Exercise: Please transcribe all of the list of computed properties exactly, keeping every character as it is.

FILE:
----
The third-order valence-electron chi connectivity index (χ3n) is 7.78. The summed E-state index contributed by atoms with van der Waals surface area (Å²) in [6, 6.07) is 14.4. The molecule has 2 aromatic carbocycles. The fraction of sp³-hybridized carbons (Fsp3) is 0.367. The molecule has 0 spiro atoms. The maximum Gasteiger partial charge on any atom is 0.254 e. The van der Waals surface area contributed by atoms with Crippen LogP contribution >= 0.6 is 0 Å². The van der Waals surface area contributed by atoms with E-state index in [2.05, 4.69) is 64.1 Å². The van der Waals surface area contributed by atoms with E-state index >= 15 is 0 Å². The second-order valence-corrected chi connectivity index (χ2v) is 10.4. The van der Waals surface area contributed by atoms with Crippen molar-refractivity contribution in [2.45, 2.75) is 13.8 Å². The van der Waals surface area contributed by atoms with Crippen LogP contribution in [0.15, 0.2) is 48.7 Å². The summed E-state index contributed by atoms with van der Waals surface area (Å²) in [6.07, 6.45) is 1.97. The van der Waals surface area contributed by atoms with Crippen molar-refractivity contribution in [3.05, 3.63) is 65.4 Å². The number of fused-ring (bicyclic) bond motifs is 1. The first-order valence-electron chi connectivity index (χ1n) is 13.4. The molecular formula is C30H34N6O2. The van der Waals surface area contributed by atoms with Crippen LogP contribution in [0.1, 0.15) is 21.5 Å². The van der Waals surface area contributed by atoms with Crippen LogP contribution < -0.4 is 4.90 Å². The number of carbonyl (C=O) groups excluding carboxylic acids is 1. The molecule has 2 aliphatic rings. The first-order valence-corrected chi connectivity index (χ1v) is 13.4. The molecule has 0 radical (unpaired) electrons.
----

The third-order valence-electron chi connectivity index (χ3n) is 7.78. The summed E-state index contributed by atoms with van der Waals surface area (Å²) in [6, 6.07) is 14.4. The molecule has 2 aromatic carbocycles. The fraction of sp³-hybridized carbons (Fsp3) is 0.367. The molecule has 0 spiro atoms. The maximum Gasteiger partial charge on any atom is 0.254 e. The van der Waals surface area contributed by atoms with Crippen LogP contribution >= 0.6 is 0 Å². The van der Waals surface area contributed by atoms with E-state index in [2.05, 4.69) is 64.1 Å². The van der Waals surface area contributed by atoms with E-state index >= 15 is 0 Å². The second-order valence-corrected chi connectivity index (χ2v) is 10.4. The van der Waals surface area contributed by atoms with Crippen molar-refractivity contribution in [2.45, 2.75) is 13.8 Å². The van der Waals surface area contributed by atoms with Crippen LogP contribution in [0.15, 0.2) is 48.7 Å². The summed E-state index contributed by atoms with van der Waals surface area (Å²) in [6.07, 6.45) is 1.97. The van der Waals surface area contributed by atoms with Crippen molar-refractivity contribution in [3.05, 3.63) is 65.4 Å². The number of fused-ring (bicyclic) bond motifs is 1. The first-order valence-electron chi connectivity index (χ1n) is 13.4. The molecular formula is C30H34N6O2. The van der Waals surface area contributed by atoms with Crippen LogP contribution in [0.1, 0.15) is 21.5 Å². The van der Waals surface area contributed by atoms with Crippen LogP contribution < -0.4 is 4.90 Å². The number of carbonyl (C=O) groups excluding carboxylic acids is 1. The molecule has 2 aliphatic rings. The first-order valence-corrected chi connectivity index (χ1v) is 13.4. The molecule has 0 radical (unpaired) electrons.